A few weeks ago I had a moment to myself where I was able to leave the house by myself and go grab lunch. I took my camera with me so I could vlog about something that has been on my heart to share; I wanted to express what 2017 has looked like so far for our family. But as soon as I turned my camera on, my battery died because of course it did. Face palm. Now, I have another (semi) quiet moment to sit down and articulate the incredible things we’ve witnessed so far in 2017.
At the beginning of the year, Aaron said he felt like this year would be the year of fruition. We had no idea what that would entail because it seemed a little far-fetched in my mind; We weren’t waiting on anything big like we were with infertility, or adoption, and I had already had brain surgery to heal my hydrocephalus. Those were the big things we’ve faced as a couple. But still, “fruition” felt like the right word for us to look forward to. We just didn’t know what it would look like.
It slowly started shining through.
We haven’t seen grand miracles, bawdy spectacles, or in-your-face changes. Everything we’ve experienced has been subtle revelations that have led to mind-shifts and lifestyle changes that have changed our lives.
It started at the beginning of the year when I felt a nudge to purge.
Seeing the mountain of stuff in our garage that we were giving away because it came into our home because of frivolous spending was heartbreaking. I simultaneously rejoiced and cried with each Goodwill drop-off. Rejoicing because I was free from another batch of clutter; crying because I was an irresponsible as a consumer – not only buying things that went to waste which were dollars wasted, but also potentially sending more junk into a landfill, creating destructive waste for the earth. I felt so guilty on so many levels.
Once we decluttered our house, we felt like we should put it on the market to try and pay off a chunk of debt. You can read all about it in this post. We always wanted to move and for the first time since buying our house, it made sense and we were peaceful about it. So we put it on the market.
The first week it was on the market, Aaron decided to get a jump start on packing and packed all of our books. He came across Dave Ramsey’s Total Money Makeover book that we didn’t realize we had and decided to keep it out to read. I wish I could explain to you the “OMG THIS MAKES TOTAL SENSE WHY HAVEN’T WE BEEN DOING THIS?!?!” revelation that came from reading this book but it was just so “AHA” and deep that it’s hard to articulate. After the week of reading it, we immediately began implementing these principles into our lives. From redoing our budget (we use Every Dollar and it’s fabulous!), to doing the cash envelope system, to moving what retirement we have saved into mutual funds (and once we’re debt-free, into a ROTH IRA. It’s in the book.)…we became strictly serious about paying off debt because we were sick of carrying around the weight of it.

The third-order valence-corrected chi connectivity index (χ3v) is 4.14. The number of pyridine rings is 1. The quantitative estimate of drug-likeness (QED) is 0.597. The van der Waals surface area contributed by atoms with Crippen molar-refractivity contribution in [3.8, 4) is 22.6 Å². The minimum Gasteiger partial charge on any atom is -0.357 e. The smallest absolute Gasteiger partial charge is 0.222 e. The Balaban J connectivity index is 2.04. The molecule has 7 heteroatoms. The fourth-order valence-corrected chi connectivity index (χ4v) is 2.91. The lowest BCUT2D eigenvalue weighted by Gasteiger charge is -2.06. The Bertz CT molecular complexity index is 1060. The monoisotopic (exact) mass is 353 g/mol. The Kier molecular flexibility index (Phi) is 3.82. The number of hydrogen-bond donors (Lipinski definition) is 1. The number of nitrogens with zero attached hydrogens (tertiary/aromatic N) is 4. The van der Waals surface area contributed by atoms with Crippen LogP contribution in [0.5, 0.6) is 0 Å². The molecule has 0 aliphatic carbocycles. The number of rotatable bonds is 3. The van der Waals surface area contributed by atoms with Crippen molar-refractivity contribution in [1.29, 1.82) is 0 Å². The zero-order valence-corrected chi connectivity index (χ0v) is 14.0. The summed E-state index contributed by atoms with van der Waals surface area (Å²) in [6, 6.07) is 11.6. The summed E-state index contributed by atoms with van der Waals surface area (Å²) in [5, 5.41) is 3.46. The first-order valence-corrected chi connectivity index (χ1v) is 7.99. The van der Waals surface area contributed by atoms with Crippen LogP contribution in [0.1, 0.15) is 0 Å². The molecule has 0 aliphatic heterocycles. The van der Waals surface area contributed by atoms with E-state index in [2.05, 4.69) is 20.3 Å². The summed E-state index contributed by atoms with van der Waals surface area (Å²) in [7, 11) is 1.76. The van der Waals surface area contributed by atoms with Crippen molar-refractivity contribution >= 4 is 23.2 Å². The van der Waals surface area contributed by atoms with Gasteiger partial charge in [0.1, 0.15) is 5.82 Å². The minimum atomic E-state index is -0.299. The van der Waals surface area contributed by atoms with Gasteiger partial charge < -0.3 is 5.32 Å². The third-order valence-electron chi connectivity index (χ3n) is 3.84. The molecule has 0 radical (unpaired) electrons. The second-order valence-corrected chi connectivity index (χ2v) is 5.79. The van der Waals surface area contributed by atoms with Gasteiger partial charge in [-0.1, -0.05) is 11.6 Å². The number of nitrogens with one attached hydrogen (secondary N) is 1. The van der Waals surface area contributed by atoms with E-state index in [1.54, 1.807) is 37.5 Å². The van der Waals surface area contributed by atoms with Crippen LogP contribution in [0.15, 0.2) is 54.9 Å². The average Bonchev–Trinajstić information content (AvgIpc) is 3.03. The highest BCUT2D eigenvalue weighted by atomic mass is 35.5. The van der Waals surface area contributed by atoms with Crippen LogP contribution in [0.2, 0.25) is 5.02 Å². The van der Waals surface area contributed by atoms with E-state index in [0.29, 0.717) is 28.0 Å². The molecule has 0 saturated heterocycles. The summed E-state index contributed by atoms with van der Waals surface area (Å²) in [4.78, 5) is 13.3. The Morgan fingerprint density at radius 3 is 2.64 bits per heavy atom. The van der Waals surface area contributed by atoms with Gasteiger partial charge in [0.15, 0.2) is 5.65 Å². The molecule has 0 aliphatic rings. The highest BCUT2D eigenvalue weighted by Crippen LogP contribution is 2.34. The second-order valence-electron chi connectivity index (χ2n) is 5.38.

With redoing our budget with the goal of paying off debt, we realized that if we were strict with our money, we could pay off our debt in a WAAAAAAY shorter amount of time than we originally thought. I mean, we thought that we would spend our lives paying off debt! All of a sudden, paying off debt became doable because we learned the tools, made a plan, and vowed to stick to it.
And because we originally put our house on the market to use the equity we would make to pay off 50% of our debt, with our new debt-free plan, it no longer made sense to sell our house because we could pay off the debt on our own in a reasonable amount of time while still building equity into the house until we do decide to move again some day.
With that, it made sense to take our house off the market. So that’s what we did.
We were peaceful putting it on and we were peaceful taking it off.
And here we are, 3 months after finishing Total Money Makeover and we’ve already paid off 5 debts and continue to snowball into the next ones without looking back and without adding any more. Because now? We no longer look at debt as a means to move forward; we only see it as a weight holding us down. Plus, when you save and pay cash for something, you tend to think twice before you buy it and appreciate it so much more if you do.
I wonder if I would have never purged and seen how much junk I wasted our money on, if I wouldn’t have had the same determination to get out of debt as I do now. Or if I would have the same discipline now to keep my wallet closed when faced with a spending choice. Now, I think before I buy. I wait. I sit on it for at least 24 hours. And when I do, 99.9% of the time, I realize that the thing I thought I needed or wanted to buy isn’t something I really need.
This is just the beginning of the story…